Wow! I'm writing a blog post. About salad. Who woulda thunk it? Definitely not my mum who if she is reading this, will be reading it open-mouthed and wide eyed with disbelief. And she'll definitely call me after to say "Wow Vickii, you wrote about salad. I'm very impressed". Actually this is a great test for whether she regularly reads my blog or not - mama, if you read this, call me and tell me how proud you are of me for eating green food!
eat force down salads. Just not regularly. And usually for no other reason other than I know they're good for me. That, my friends, should be proof positive of just how good Greek salad is. In Greece, almost every meal is accompanied by a Greek salad; tomatoes full of the taste of summer, beautiful red onion, creamy Greek feta cheese all drizzled with Greek extra virgin olive oil. Y-U-M-M-Y. And bread. Did I forget to mention that Greek salad (and all Greek meals generally) are always accompanied by fresh french stick-style bread cut into chunky slices? The best part of any such meal is the end when all the salad is gone and all that is left is the tomatoey, feta-ey, salty olive oil flavoured juices at the bottom of the salad bowl just begging to be mopped up with a crusty piece of bread ... please give me a minute, I've just been transported to my Yaya's balcony in Xilocastro with the bread and salad juices...
... Okay, I'm back.
I made this to accompany the Pastitsio for my 'Come Dine with Me' but unfortunately, I gave the bread a miss as I thought my meal was pretty carb-heavy already. I decided to use the recipe in 'My Greek Family Table' as even though I know all the ingredients and usually wing it, I wanted to do it the right way - and I have to say, this was my best effort at a Greek Salad.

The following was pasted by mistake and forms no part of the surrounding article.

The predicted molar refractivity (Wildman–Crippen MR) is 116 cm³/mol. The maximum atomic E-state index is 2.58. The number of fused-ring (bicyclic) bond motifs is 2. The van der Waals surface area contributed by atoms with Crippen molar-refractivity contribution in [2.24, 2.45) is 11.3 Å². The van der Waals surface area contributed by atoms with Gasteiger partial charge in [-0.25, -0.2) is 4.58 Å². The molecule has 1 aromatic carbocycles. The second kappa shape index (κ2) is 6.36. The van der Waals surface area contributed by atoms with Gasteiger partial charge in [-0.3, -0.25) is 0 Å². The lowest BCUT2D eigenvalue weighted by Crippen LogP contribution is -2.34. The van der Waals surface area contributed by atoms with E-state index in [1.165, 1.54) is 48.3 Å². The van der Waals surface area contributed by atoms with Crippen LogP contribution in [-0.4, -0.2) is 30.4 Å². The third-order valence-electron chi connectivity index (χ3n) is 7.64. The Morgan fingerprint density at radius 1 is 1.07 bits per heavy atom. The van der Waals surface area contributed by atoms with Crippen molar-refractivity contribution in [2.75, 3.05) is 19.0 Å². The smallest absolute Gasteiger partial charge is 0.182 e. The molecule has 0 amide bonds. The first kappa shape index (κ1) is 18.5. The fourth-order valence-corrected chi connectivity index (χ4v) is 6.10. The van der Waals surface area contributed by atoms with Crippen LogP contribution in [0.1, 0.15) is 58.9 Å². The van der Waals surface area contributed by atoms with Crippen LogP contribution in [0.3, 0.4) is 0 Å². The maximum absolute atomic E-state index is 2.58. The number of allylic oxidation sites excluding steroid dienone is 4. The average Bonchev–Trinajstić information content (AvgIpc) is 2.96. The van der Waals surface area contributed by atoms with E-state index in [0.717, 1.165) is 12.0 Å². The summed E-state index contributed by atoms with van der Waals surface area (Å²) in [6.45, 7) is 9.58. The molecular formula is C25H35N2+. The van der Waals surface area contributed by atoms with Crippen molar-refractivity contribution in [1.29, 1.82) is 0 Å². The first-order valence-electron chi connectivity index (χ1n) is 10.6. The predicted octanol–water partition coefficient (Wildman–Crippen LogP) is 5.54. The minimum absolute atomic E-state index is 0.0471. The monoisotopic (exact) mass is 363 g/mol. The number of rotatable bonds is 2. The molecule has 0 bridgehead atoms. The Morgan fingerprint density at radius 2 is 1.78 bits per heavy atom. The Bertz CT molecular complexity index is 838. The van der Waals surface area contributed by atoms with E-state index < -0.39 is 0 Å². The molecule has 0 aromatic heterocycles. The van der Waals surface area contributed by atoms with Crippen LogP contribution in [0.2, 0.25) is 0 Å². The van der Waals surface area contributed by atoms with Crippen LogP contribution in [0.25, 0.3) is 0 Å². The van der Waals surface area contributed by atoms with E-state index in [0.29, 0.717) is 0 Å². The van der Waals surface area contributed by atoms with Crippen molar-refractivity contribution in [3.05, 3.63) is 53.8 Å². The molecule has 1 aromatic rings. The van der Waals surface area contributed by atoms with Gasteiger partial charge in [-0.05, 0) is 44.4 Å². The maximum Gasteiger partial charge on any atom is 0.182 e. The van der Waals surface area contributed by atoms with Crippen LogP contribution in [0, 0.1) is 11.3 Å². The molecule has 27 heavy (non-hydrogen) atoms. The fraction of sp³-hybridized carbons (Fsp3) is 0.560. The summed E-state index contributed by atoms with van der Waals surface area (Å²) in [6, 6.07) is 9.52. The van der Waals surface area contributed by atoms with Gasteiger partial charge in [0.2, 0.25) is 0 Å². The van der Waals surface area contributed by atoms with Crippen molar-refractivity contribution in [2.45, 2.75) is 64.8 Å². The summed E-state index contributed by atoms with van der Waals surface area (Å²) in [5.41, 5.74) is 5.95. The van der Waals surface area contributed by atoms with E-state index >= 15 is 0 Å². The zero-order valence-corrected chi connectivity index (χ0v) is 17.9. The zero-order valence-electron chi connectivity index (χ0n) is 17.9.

ps: You'll find this on most Greek menus as 'Horiatiki salata' which translates into 'Villager's salad'
pps: I'm half Greek, hence the fall back on a Greek menu and references to Greece - I'm not just some strange Greek-o-phile (yeah, yeah, I know it's not a word)
4 large ripe tomatoes
1 large red onion
18 Kalamata olives
200g Greek feta, sliced through to make two thin slices
dried oregano, to taste
extra virgin olive oil, for drizzling
1 - Wash and dry the tomatoes and cucumber. Cut the tomatoes into quarters. Cut the cucumbers into thin rounds
2 - Peel the onion and slice into thin rounds
3 - Combine the tomato, cucumber, onions and olives in a large bowl, sprinkle sea salt and oregano to taste and mix through
4 - Balance the pieces of feta on top, sprinkle a bit more oregano over the feta and drizzle generously with extra virgin olive oil